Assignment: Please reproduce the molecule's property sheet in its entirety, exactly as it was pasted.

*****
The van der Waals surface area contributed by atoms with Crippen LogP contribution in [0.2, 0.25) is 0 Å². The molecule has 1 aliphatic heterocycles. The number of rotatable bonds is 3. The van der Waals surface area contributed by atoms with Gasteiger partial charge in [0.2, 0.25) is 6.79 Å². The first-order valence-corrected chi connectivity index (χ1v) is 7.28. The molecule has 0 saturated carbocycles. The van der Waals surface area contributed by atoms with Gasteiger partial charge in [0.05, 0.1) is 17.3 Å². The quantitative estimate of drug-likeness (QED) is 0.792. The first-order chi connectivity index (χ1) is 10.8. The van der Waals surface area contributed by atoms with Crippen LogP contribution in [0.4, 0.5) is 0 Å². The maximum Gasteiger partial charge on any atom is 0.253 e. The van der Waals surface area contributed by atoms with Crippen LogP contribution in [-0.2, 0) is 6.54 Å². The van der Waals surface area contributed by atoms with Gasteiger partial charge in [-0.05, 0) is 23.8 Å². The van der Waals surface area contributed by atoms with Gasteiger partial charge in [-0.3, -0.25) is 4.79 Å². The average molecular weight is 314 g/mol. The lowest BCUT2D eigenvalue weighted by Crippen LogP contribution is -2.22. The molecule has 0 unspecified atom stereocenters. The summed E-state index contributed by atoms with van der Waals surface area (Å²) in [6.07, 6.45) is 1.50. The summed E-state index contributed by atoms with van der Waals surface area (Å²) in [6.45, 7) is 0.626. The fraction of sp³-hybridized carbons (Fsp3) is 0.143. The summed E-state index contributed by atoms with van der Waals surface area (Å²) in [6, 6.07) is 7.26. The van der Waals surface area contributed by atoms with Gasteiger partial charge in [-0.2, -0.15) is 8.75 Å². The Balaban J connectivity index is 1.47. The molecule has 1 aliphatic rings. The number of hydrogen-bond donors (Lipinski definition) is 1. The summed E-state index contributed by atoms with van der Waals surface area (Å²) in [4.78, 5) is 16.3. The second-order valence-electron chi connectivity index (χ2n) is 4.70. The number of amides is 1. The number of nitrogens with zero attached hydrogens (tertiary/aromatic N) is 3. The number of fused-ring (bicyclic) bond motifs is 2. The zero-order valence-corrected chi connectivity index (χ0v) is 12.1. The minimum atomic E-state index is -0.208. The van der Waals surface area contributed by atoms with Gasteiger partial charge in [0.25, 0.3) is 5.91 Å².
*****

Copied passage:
The van der Waals surface area contributed by atoms with Crippen LogP contribution in [0.2, 0.25) is 0 Å². The molecule has 1 aliphatic heterocycles. The number of rotatable bonds is 3. The van der Waals surface area contributed by atoms with Gasteiger partial charge in [0.2, 0.25) is 6.79 Å². The first-order valence-corrected chi connectivity index (χ1v) is 7.28. The molecule has 0 saturated carbocycles. The van der Waals surface area contributed by atoms with Gasteiger partial charge in [0.05, 0.1) is 17.3 Å². The quantitative estimate of drug-likeness (QED) is 0.792. The first-order chi connectivity index (χ1) is 10.8. The van der Waals surface area contributed by atoms with Crippen LogP contribution in [0.4, 0.5) is 0 Å². The maximum Gasteiger partial charge on any atom is 0.253 e. The van der Waals surface area contributed by atoms with Crippen LogP contribution in [-0.2, 0) is 6.54 Å². The van der Waals surface area contributed by atoms with Gasteiger partial charge in [-0.05, 0) is 23.8 Å². The van der Waals surface area contributed by atoms with Gasteiger partial charge in [-0.3, -0.25) is 4.79 Å². The average molecular weight is 314 g/mol. The lowest BCUT2D eigenvalue weighted by Crippen LogP contribution is -2.22. The molecule has 0 unspecified atom stereocenters. The summed E-state index contributed by atoms with van der Waals surface area (Å²) in [6.07, 6.45) is 1.50. The summed E-state index contributed by atoms with van der Waals surface area (Å²) in [6.45, 7) is 0.626. The fraction of sp³-hybridized carbons (Fsp3) is 0.143. The summed E-state index contributed by atoms with van der Waals surface area (Å²) in [6, 6.07) is 7.26. The van der Waals surface area contributed by atoms with Gasteiger partial charge in [-0.2, -0.15) is 8.75 Å². The Balaban J connectivity index is 1.47. The molecule has 1 aliphatic rings. The number of hydrogen-bond donors (Lipinski definition) is 1. The summed E-state index contributed by atoms with van der Waals surface area (Å²) in [4.78, 5) is 16.3. The second-order valence-electron chi connectivity index (χ2n) is 4.70. The number of amides is 1. The number of nitrogens with zero attached hydrogens (tertiary/aromatic N) is 3. The number of fused-ring (bicyclic) bond motifs is 2. The zero-order valence-corrected chi connectivity index (χ0v) is 12.1. The minimum atomic E-state index is -0.208. The van der Waals surface area contributed by atoms with Gasteiger partial charge in [0.25, 0.3) is 5.91 Å².